2017-08-09 / Editorial

New building should reflect communities

Lapeer County is experiencing a building boom — particularly as it relates to new retail and commercial space. As a result many new projects are underway, or on the drawing boards, but without sufficient oversight by local planning boards our community runs the risk of becoming home to unattractive new stores and development.

One such example is the current tear the Dollar General corporation is on to build hundreds of new discount stores across the country — including here in Lapeer County where it would like to see one of its stores not more than 11 minutes from its next closest store. In Sunday’s edition of The County Press we reported the company has a store under construction in Almont, with additional plans for a store in Elba Township as well as Columbiaville.

We commend Almont officials who told the company if they wish to do business in their community they’re going to have to improve the appearance of their building. They weren’t going to allow the company to slap up one of its cookie-cutter prototype buildings that normally don’t call for much more than a glorified pole barn structure. Does it get the job done? Sure, but they’re not very attractive.

Whether it’s a discount dollar store operator, a pharmacy or a fast-food restaurant these companies typically hire a contractor that builds nothing else but their prescribed structures that usually are lacking in architecturally-stunning features. Their job is to build the structures as quickly as possible and then move on down the road to the next town to build another one, and another one and, well you get the picture. Generally these buildings aren’t going to win any awards for design and innovation.

While communities are eager to welcome new development for the tax space, for new jobs and shopping and dining options for their residents officials also have a responsibility to look out for the long-term interests of the communities — and aesthetics matter.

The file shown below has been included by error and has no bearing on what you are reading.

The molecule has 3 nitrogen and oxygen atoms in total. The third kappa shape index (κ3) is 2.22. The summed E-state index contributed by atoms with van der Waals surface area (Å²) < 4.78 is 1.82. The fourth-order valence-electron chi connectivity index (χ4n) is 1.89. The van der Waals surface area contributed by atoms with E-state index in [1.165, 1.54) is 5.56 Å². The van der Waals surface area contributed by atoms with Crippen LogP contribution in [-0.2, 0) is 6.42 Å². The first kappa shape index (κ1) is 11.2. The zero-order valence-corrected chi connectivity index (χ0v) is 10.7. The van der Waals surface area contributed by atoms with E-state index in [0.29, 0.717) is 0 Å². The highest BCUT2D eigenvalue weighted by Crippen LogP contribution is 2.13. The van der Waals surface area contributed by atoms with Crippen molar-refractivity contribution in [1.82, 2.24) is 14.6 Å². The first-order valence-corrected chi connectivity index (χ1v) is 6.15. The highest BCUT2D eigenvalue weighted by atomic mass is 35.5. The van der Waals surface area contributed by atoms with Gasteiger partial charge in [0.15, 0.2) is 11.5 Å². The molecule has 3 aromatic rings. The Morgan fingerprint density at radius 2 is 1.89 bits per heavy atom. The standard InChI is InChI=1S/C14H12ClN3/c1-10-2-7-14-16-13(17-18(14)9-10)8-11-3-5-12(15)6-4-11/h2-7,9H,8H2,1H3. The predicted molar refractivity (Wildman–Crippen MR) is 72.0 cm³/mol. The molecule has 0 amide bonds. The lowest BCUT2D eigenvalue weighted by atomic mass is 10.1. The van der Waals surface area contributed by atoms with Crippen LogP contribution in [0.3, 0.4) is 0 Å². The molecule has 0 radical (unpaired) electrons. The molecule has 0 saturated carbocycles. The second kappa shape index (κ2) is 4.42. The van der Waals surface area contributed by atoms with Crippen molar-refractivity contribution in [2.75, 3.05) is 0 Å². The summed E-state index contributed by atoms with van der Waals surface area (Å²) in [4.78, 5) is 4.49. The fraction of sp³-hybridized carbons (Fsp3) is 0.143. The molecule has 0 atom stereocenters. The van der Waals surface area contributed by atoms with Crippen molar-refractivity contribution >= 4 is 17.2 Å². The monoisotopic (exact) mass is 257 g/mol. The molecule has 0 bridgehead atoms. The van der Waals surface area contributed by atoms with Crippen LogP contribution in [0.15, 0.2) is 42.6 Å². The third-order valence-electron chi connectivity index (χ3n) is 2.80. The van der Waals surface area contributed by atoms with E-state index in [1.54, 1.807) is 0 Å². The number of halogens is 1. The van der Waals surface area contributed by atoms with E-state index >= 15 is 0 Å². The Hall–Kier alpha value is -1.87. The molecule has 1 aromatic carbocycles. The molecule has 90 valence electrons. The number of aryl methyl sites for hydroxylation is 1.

We don’t want our cities, villages and townships to be populated with buildings that do nothing to integrate local culture and history. A plain-Jane building in an otherwise quaint village surrounded by beautiful Victorian-style homes is going to stick out like a sore thumb and detract from the neighborhood.

Years ago when Rite-Aid came knocking on the door in Lapeer with interest to build a drive-thru pharmacy at the northwest corner of Genesee and Main Street (M-24), officials were vigilant the building had to include architectural features to blend in with the neighborhood. In a particular, with the stately homes in the area and the beautiful Marguerite deAngeli Library across the street. In the end the developer came around to include archways over the drug store windows and used brick of similar color to the library.

National retailers and restaurant operators would like nothing more than for local communities to offer little or no resistance to allow them to come in with their building styles and color schemes — no matter if they clash with existing norms or regard for history and place in time. While they may fuss a bit and suggest it’s unusual for them to have to alter their structures to conform with local ordinances or standards, they’re not likely going to walk away from a community their research has shown they can make money in. So let them squirm a bit, because the identity and character of a town are more important than the plans of a builder who wants to put up a store or restaurant in your town just as quick as possible and move on to the next.

They don’t have to live here, but we do. And so we implore local planning commissions and building departments to make sure new buildings destined for our Lapeer County comply with the look and feel of our communities. They’ve got one chance before they approve site plans to get it done right, or otherwise we have to live with less than flattering structures in the heart of our communities.

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